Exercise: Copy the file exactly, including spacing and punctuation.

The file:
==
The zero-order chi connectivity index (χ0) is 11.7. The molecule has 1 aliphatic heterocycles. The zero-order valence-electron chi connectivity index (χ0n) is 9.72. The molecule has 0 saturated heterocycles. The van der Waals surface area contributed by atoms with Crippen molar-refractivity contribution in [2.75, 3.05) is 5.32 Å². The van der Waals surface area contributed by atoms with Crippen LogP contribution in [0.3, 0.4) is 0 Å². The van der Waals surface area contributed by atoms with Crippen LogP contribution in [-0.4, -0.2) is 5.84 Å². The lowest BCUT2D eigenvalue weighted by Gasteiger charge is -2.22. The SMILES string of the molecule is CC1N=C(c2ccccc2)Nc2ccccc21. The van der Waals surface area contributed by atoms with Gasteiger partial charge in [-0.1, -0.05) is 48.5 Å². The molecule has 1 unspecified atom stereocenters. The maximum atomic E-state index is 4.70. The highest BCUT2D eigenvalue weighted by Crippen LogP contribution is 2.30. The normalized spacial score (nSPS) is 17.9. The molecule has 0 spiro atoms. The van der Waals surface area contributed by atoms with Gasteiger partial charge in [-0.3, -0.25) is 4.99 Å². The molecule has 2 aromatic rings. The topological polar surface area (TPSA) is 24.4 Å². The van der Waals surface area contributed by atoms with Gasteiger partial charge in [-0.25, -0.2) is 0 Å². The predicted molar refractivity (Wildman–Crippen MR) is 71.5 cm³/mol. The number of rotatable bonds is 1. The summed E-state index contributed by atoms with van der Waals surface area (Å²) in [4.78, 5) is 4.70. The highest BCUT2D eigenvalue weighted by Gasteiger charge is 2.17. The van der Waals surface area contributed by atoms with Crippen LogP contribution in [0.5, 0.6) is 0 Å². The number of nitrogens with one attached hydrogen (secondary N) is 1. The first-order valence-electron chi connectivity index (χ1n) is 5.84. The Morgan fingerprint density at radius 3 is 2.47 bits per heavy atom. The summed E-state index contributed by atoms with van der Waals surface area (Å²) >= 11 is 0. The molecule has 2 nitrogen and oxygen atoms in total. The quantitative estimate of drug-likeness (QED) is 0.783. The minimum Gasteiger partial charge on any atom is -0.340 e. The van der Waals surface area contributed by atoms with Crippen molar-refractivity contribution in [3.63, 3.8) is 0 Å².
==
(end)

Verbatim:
The zero-order chi connectivity index (χ0) is 11.7. The molecule has 1 aliphatic heterocycles. The zero-order valence-electron chi connectivity index (χ0n) is 9.72. The molecule has 0 saturated heterocycles. The van der Waals surface area contributed by atoms with Crippen molar-refractivity contribution in [2.75, 3.05) is 5.32 Å². The van der Waals surface area contributed by atoms with Crippen LogP contribution in [0.3, 0.4) is 0 Å². The van der Waals surface area contributed by atoms with Crippen LogP contribution in [-0.4, -0.2) is 5.84 Å². The lowest BCUT2D eigenvalue weighted by Gasteiger charge is -2.22. The SMILES string of the molecule is CC1N=C(c2ccccc2)Nc2ccccc21. The van der Waals surface area contributed by atoms with Gasteiger partial charge in [-0.1, -0.05) is 48.5 Å². The molecule has 1 unspecified atom stereocenters. The maximum atomic E-state index is 4.70. The highest BCUT2D eigenvalue weighted by Crippen LogP contribution is 2.30. The normalized spacial score (nSPS) is 17.9. The molecule has 0 spiro atoms. The van der Waals surface area contributed by atoms with Gasteiger partial charge in [-0.3, -0.25) is 4.99 Å². The molecule has 2 aromatic rings. The topological polar surface area (TPSA) is 24.4 Å². The van der Waals surface area contributed by atoms with Gasteiger partial charge in [-0.25, -0.2) is 0 Å². The predicted molar refractivity (Wildman–Crippen MR) is 71.5 cm³/mol. The number of rotatable bonds is 1. The summed E-state index contributed by atoms with van der Waals surface area (Å²) in [4.78, 5) is 4.70. The highest BCUT2D eigenvalue weighted by Gasteiger charge is 2.17. The van der Waals surface area contributed by atoms with Crippen LogP contribution in [0.5, 0.6) is 0 Å². The number of nitrogens with one attached hydrogen (secondary N) is 1. The first-order valence-electron chi connectivity index (χ1n) is 5.84. The Morgan fingerprint density at radius 3 is 2.47 bits per heavy atom. The summed E-state index contributed by atoms with van der Waals surface area (Å²) >= 11 is 0. The molecule has 2 nitrogen and oxygen atoms in total. The quantitative estimate of drug-likeness (QED) is 0.783. The minimum Gasteiger partial charge on any atom is -0.340 e. The van der Waals surface area contributed by atoms with Crippen molar-refractivity contribution in [3.63, 3.8) is 0 Å².